On vacation from the war in Iraq
Soldiers fresh from Iraq reconnect with their families at an Army-run resort near Disney World.
LAKE BUENA VISTA, Fla.
Joey Jacobsen's youngest daughter, Paige, was born during his first deployment in Iraq. She's 3 now, and Army Captain Jacobsen has been away at war for more than half her life. He's missed other important childhood milestones, such as 6-year-old Hailee's first lost tooth.
But today, the family is together. The little girls grin as they pose for pictures beside a 6-foot-tall Mickey Mouse statue whose chest is painted in stars and stripes. They keep grinning as they embrace their dad, tell shyly of the "welcome home" signs they made for his return less than a month ago, and imagine lunching with princesses at Walt Disney World's Epcot and swimming at Typhoon Lagoon.
The family is on vacation at Shades of Green, a military-run resort on Disney property outside Orlando, Fla., where soldiers and their families often come for a break from war and the burden of their long separations. The Jacobsens may be on vacation here, but their mission is serious: to reconnect in five short days.
"The goal is to just sit back and watch my kids' faces and emotions," says Jacobsen, a military intelligence officer who knows he could face a third deployment. "It's really to allow my kids to be kids, allow them to have their mom and dad with them and enjoy themselves."
Shades of Green is the only resort of its kind in the continental United States, operated at no taxpayer expense by the Army's Family Morale Welfare and Recreation Command, based in Alexandria, Va. The resort is for Department of Defense employees and their families. Some guests are retired, some are in civilian jobs, some are on temporary leave from tours, and some, like Jacobsen, are fresh from long deployments.
With rates starting at $80 a night, rooms here are much cheaper than at other Disney-area resorts, and theme park tickets are discounted, too. The rates are meant to fit into a soldier's budget.
The soldier families that visit Shades of Green can expect a typical Disney World experience, with perhaps small differences. For example, the staff is aware that the meals they are serving may be the last a family ever has together.
"It's harsh, but it's what our soldiers are facing," says James McCrindle, general manager. The ongoing wars in Iraq and Afghanistan make Shades of Green's relevance all the more poignant, he says.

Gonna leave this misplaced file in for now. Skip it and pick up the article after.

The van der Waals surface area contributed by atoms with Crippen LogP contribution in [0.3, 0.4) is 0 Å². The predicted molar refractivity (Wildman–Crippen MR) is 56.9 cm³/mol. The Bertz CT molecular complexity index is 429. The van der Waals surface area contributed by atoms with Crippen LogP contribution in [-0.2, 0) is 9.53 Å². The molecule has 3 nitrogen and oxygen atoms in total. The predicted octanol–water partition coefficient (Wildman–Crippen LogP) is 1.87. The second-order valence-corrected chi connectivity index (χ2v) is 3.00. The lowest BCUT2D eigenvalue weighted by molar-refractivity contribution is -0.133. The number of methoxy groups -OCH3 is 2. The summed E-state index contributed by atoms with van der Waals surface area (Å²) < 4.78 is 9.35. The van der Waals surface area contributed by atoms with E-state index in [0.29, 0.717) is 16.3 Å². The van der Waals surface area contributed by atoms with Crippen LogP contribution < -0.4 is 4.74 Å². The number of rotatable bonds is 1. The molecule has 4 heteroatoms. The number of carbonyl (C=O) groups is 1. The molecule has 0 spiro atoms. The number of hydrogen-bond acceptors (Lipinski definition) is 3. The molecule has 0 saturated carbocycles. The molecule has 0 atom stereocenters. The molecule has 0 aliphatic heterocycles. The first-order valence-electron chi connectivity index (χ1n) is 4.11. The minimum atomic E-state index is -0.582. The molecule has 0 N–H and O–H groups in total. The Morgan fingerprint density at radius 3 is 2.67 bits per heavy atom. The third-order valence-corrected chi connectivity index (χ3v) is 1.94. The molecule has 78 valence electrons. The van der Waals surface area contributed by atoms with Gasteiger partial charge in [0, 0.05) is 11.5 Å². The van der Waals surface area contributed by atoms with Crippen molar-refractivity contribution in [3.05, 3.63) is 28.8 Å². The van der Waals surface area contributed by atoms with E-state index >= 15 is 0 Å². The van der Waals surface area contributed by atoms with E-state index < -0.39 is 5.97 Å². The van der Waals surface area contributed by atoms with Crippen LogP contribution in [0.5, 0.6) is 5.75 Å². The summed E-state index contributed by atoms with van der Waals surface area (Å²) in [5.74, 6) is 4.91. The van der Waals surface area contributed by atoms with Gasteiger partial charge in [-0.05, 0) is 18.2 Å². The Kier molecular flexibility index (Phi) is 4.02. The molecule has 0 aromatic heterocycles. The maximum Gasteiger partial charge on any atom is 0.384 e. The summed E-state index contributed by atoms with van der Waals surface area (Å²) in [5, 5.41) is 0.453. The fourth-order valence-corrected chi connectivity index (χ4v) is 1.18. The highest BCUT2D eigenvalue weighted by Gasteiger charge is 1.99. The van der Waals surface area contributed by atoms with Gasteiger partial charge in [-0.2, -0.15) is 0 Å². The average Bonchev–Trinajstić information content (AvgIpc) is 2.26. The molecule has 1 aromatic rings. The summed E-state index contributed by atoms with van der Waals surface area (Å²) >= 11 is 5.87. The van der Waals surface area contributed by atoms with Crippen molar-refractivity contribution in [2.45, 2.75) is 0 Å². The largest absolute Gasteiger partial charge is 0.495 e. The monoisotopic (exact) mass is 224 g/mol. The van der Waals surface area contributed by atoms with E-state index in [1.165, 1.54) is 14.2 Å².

The Army announced last month it will add three months to the standard year-long deployment for all active-duty soldiers in the Middle East, another blow as times of rest between tours get ever shorter.
Shades of Green is one of four resorts worldwide run by the Family Morale Welfare and Recreation Command. The others are in Germany, South Korea, and Hawaii. The first opened in Germany in 1945. Now, to meet demand at the resorts worldwide, the military is considering a fifth resort at Fort Story, Va., Mr. McCrindle said. The resorts are run not with taxpayer money but the funds they generate. Any profits are reinvested into operating and maintaining the resorts, keeping costs low for guests.
Military members in a survey overwhelming called for a resort in Orlando, and Shades of Green opened in 1994. The resort consistently runs at or near capacity, despite an expansion completed in 2004 that doubled its size to 586 rooms. Overflow guests stay at nearby hotels that Shades of Green has contracts with. The resort offers two pools – one in the shape of Mickey's head – two PGA golf courses, and shops and restaurants.
Jon Vashaw is here for four days with his family. Home on a two-week break from Iraq, he is an Army captain and physician assistant who already has spent nine months there and will serve six more when he returns. His wife, Linda, and three children changed so much while he was gone that he hardly recognized them when he first saw them. The boys, ages 7 and 4, love Peter Pan, and Mr. Vashaw is looking forward to seeing their excited expressions at Disney's Magic Kingdom, where there is a Peter Pan ride.
The family is still getting used to being together again. Before a meal, one son prayed for his dad's safety, forgetting his dad was sitting right there. Vashaw is rediscovering his role as a husband and father.
"My family comes first. The hardest thing about all of this isn't the danger or being hurt. It's the separation," he says as his children press tight against him for hugs with big smiles. "I know I'm a soldier, but I'm a dad first."
Jacobsen likes Shades of Green because to him it's a comfort knowing other guests are going through the same emotional, complicated process his family is facing.
"It's warming because you can see the people who just got back," he says. "You can see that connection. You can empathize with that feeling because you know what that feels like. Just enjoying each other. Just getting to hold them."